A *singular value* and corresponding *singular vectors* of a rectangular matrix *A* are, respectively, a scalar *σ* and a pair of vectors *u* and *v* that satisfy

$$\begin{array}{l}Av=\sigma u\\ {A}^{H}u=\sigma v,\end{array}$$

where $${A}^{H}$$ is the Hermitian transpose of *A*. The singular vectors *u* and *v* are typically scaled to have a norm of 1. Also, if *u* and *v* are singular vectors of *A*, then *-u* and *-v* are singular vectors of `A`

as well.

The singular values *σ* are always real and nonnegative, even if *A* is complex. With the singular values on the diagonal of a diagonal matrix *Σ* and the corresponding singular vectors forming the columns of two orthogonal matrices *U* and *V*, you obtain the equations

$$\begin{array}{l}AV=U\Sigma \\ {A}^{H}U=V\Sigma .\end{array}$$

Since *U* and *V* are unitary matrices, multiplying the first equation by $${V}^{H}$$ on the right yields the singular value decomposition equation

$$A=U\Sigma {V}^{H}.$$

The full singular value decomposition of an *m*-by-*n* matrix involves an *m*-by-*m* *U*, an *m*-by-*n* *Σ*, and an *n*-by-*n* *V*. In other words, *U* and *V* are both square, and *Σ* is the same size as *A*. If *A* has many more rows than columns (`m > n`

), then the resulting `m`

-by-`m`

matrix *U* is large. However, most of the columns in *U* are multiplied by zeros in *Σ*. In this situation, the *economy-sized* decomposition saves both time and storage by producing an *m*-by-*n* *U*, an *n*-by-*n* *Σ* and the same *V*:

The eigenvalue decomposition is the appropriate tool for analyzing a matrix when it represents a mapping from a vector space into itself, as it does for an ordinary differential equation. However, the singular value decomposition is the appropriate tool for analyzing a mapping from one vector space into another vector space, possibly with a different dimension. Most systems of simultaneous linear equations fall into this second category.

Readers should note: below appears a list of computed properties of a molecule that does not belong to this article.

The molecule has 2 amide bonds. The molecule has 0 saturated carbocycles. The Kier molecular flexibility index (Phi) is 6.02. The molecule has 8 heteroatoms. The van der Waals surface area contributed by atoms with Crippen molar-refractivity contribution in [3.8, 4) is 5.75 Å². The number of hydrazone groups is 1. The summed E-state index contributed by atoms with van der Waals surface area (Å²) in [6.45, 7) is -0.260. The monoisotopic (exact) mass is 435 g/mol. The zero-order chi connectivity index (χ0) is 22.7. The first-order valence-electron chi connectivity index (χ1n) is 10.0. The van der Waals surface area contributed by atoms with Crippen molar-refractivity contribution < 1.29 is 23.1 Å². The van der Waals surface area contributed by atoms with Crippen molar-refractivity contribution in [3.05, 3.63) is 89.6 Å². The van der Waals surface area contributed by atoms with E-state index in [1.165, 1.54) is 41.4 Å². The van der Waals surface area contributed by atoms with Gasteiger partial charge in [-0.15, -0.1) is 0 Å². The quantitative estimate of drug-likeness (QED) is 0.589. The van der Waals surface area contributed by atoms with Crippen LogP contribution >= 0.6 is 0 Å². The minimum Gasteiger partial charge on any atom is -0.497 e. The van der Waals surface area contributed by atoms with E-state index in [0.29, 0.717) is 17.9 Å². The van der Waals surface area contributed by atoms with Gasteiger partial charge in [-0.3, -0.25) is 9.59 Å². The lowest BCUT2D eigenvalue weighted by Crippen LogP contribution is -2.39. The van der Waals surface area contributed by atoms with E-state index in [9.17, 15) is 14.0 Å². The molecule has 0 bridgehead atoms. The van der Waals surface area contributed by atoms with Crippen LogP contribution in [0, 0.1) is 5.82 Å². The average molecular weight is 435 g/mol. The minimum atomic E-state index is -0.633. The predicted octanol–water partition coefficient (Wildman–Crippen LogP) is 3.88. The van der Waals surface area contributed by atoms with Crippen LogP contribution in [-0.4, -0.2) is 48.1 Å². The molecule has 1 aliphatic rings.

If *A* is square, symmetric, and positive definite, then its eigenvalue and singular value decompositions are the same. But, as *A* departs from symmetry and positive definiteness, the difference between the two decompositions increases. In particular, the singular value decomposition of a real matrix is always real, but the eigenvalue decomposition of a real, nonsymmetric matrix might be complex.

For the example matrix

A = 9 4 6 8 2 7

the full singular value decomposition is

[U,S,V] = svd(A) U = 0.6105 -0.7174 0.3355 0.6646 0.2336 -0.7098 0.4308 0.6563 0.6194 S = 14.9359 0 0 5.1883 0 0 V = 0.6925 -0.7214 0.7214 0.6925

You can verify that `U*S*V'`

is equal to `A`

to within round-off error. For this small problem, the economy size decomposition is only slightly smaller.

[U,S,V] = svd(A,0) U = 0.6105 -0.7174 0.6646 0.2336 0.4308 0.6563 S = 14.9359 0 0 5.1883 V = 0.6925 -0.7214 0.7214 0.6925

Again, `U*S*V'`

is equal to `A`

to within round-off error.

If the matrix `A`

is large and sparse, then using `svd`

to calculate *all* of the singular values and vectors is not always practical. For example, if you need to know just a few of the largest singular values, then calculating all of the singular values of a 5000-by-5000 sparse matrix is a lot of extra work. In cases where only a subset of the singular values and vectors are required, the `svds`

function is preferred over `svd`

.

For a 1000-by-1000 random sparse matrix with a density of about 30%,

n = 1000; A = sprand(n,n,0.3);

the six largest singular values are

S = svds(A) S = 130.2184 16.4358 16.4119 16.3688 16.3242 16.2838

Also, the six smallest singular values are

S = svds(A,6,'smallest') S = 0.0740 0.0574 0.0388 0.0282 0.0131 0.0066

For smaller matrices that can fit in memory as a full matrix, `full(A)`

, using `svd(full(A))`

might still be quicker than `svds`

. However, for truly large and sparse matrices, using `svds`

becomes necessary.